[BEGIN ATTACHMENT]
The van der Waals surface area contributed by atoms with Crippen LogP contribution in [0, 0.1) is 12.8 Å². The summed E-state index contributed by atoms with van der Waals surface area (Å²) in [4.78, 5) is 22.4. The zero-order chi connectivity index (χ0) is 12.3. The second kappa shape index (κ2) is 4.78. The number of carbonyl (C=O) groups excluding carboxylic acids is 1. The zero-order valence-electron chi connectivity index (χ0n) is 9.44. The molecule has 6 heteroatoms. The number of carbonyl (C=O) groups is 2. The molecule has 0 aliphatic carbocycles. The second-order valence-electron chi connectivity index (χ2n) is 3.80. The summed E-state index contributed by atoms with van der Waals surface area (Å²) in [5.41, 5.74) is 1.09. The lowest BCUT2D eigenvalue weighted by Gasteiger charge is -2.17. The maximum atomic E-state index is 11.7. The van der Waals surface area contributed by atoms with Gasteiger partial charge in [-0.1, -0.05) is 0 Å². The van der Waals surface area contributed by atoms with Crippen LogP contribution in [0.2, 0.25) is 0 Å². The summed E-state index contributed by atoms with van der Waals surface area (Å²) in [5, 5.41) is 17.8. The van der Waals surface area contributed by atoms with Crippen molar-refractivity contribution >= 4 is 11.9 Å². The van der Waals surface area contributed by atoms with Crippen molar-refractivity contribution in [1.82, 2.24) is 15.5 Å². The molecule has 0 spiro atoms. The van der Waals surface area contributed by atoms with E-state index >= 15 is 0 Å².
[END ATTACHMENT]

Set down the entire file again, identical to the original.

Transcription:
The van der Waals surface area contributed by atoms with Crippen LogP contribution in [0, 0.1) is 12.8 Å². The summed E-state index contributed by atoms with van der Waals surface area (Å²) in [4.78, 5) is 22.4. The zero-order chi connectivity index (χ0) is 12.3. The second kappa shape index (κ2) is 4.78. The number of carbonyl (C=O) groups excluding carboxylic acids is 1. The zero-order valence-electron chi connectivity index (χ0n) is 9.44. The molecule has 6 heteroatoms. The number of carbonyl (C=O) groups is 2. The molecule has 0 aliphatic carbocycles. The second-order valence-electron chi connectivity index (χ2n) is 3.80. The summed E-state index contributed by atoms with van der Waals surface area (Å²) in [5.41, 5.74) is 1.09. The lowest BCUT2D eigenvalue weighted by Gasteiger charge is -2.17. The maximum atomic E-state index is 11.7. The van der Waals surface area contributed by atoms with Gasteiger partial charge in [-0.1, -0.05) is 0 Å². The van der Waals surface area contributed by atoms with Crippen LogP contribution in [0.2, 0.25) is 0 Å². The summed E-state index contributed by atoms with van der Waals surface area (Å²) in [5, 5.41) is 17.8. The van der Waals surface area contributed by atoms with Crippen molar-refractivity contribution >= 4 is 11.9 Å². The van der Waals surface area contributed by atoms with Crippen molar-refractivity contribution in [1.82, 2.24) is 15.5 Å². The molecule has 0 spiro atoms. The van der Waals surface area contributed by atoms with E-state index >= 15 is 0 Å².